Personally owning life insurance or naming you or your estate as beneficiary could cause the inclusion of the life insurance in your estate assets for federal and/or state estate tax calculation purposes. If your taxable estate value (including the life insurance) exceeds the estate tax exemption amount1
, federal and/or state estate taxes may be imposed on the property that you own at your death. This tax is due in cash and must be paid by your estate within nine months of your death.
On the other hand, if your estate's taxable value (including the life insurance) is under the estate tax exemption amount1
, the ownership or beneficiary designation may have no tax impact on your estate. Our Estate Tax Calculator
can help you estimate if your estate might be subject to estate taxes.
When estate taxes are a primary concern, many individuals relegate ownership and beneficiary designation for their life insurance to a third party, such as an irrevocable life insurance trust (ILIT) or adult children. Either may avoid inclusion of policy proceeds in your estate. Meanwhile, third-party owners may be able to lend these proceeds to, or purchase assets from, your estate to provide cash to satisfy your estate tax liability. (If you make your spouse the owner of a policy on your life, you should ensure that, if your spouse dies before you, you will not end up owning the policy either through a provision in your spouse's will or a living trust.)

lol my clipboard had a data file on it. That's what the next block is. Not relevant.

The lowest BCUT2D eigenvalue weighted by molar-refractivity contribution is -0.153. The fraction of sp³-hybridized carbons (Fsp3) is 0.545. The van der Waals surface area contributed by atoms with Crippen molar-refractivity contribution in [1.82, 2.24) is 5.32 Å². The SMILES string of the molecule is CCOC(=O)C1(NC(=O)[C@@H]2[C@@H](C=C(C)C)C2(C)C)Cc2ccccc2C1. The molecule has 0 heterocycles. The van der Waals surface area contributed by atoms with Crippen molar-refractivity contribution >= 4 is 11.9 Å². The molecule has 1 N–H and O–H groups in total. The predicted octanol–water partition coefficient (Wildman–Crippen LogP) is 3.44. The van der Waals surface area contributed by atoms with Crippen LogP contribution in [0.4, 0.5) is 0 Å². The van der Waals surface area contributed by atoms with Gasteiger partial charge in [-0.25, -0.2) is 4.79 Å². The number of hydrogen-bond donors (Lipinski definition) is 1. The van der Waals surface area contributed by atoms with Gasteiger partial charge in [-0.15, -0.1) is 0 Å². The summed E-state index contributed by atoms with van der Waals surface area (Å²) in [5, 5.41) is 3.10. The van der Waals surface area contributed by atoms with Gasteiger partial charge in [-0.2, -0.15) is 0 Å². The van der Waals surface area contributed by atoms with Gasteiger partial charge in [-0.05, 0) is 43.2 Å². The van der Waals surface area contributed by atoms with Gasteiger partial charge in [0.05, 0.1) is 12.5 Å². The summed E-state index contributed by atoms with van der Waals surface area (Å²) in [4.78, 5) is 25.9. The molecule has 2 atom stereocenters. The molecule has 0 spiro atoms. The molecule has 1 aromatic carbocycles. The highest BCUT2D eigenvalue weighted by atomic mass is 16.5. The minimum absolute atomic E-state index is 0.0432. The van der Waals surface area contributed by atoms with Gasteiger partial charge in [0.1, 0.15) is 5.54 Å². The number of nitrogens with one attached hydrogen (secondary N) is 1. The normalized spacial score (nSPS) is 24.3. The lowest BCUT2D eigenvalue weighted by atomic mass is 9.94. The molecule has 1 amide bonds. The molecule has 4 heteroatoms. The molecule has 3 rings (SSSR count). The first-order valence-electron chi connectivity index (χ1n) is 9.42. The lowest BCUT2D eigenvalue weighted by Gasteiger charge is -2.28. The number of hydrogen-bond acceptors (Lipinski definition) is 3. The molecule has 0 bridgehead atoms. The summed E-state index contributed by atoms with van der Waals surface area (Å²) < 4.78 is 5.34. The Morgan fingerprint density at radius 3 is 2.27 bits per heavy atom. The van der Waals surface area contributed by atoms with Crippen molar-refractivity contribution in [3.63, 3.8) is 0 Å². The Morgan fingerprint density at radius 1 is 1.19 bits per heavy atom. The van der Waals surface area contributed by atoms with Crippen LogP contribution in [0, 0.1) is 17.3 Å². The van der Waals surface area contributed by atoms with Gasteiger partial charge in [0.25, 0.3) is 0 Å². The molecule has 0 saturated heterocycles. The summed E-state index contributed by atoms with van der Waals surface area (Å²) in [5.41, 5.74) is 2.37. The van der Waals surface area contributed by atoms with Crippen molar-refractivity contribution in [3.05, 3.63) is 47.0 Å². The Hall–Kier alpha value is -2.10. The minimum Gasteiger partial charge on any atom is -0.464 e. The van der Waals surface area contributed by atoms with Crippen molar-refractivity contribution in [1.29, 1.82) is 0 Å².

Even where the owner is a third party, if the beneficiary dies before you (the insured), the proceeds may be paid to your estate. Naming a contingent beneficiary to the policy will ensure that the proceeds will go directly to that person, thus avoiding probate and estate taxes. The "Rule of Two" holds that a policy should always have at least two contingent beneficiaries in order to avoid such problems.
You should remember that any gift of life insurance to a third party (except to your spouse) may carry with it gift tax consequences2
. Additionally, if you fail to survive your gift by three years, the policy may be brought back into your estate. Because of these potential pitfalls, you should always seek tax and legal advice prior to any transfer.